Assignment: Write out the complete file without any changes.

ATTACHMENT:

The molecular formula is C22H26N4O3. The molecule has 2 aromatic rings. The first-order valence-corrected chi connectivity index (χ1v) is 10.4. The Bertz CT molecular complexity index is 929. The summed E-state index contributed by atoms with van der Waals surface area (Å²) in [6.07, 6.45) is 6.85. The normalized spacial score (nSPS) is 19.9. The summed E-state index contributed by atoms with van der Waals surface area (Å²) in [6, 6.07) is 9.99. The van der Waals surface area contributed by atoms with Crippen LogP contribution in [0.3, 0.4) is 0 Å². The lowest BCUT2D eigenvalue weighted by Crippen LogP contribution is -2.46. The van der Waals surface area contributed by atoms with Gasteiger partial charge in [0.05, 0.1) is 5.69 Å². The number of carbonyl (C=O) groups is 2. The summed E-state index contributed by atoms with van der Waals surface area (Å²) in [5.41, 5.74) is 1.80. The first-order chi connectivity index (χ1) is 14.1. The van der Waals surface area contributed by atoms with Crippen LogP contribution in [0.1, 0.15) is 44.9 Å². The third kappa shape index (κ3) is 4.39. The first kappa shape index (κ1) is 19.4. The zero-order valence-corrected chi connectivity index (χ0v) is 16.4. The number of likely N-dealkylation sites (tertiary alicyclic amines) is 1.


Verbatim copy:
The molecular formula is C22H26N4O3. The molecule has 2 aromatic rings. The first-order valence-corrected chi connectivity index (χ1v) is 10.4. The Bertz CT molecular complexity index is 929. The summed E-state index contributed by atoms with van der Waals surface area (Å²) in [6.07, 6.45) is 6.85. The normalized spacial score (nSPS) is 19.9. The summed E-state index contributed by atoms with van der Waals surface area (Å²) in [6, 6.07) is 9.99. The van der Waals surface area contributed by atoms with Crippen LogP contribution in [0.3, 0.4) is 0 Å². The lowest BCUT2D eigenvalue weighted by Crippen LogP contribution is -2.46. The van der Waals surface area contributed by atoms with Gasteiger partial charge in [0.05, 0.1) is 5.69 Å². The number of carbonyl (C=O) groups is 2. The summed E-state index contributed by atoms with van der Waals surface area (Å²) in [5.41, 5.74) is 1.80. The first-order chi connectivity index (χ1) is 14.1. The van der Waals surface area contributed by atoms with Crippen LogP contribution in [0.1, 0.15) is 44.9 Å². The third kappa shape index (κ3) is 4.39. The first kappa shape index (κ1) is 19.4. The zero-order valence-corrected chi connectivity index (χ0v) is 16.4. The number of likely N-dealkylation sites (tertiary alicyclic amines) is 1.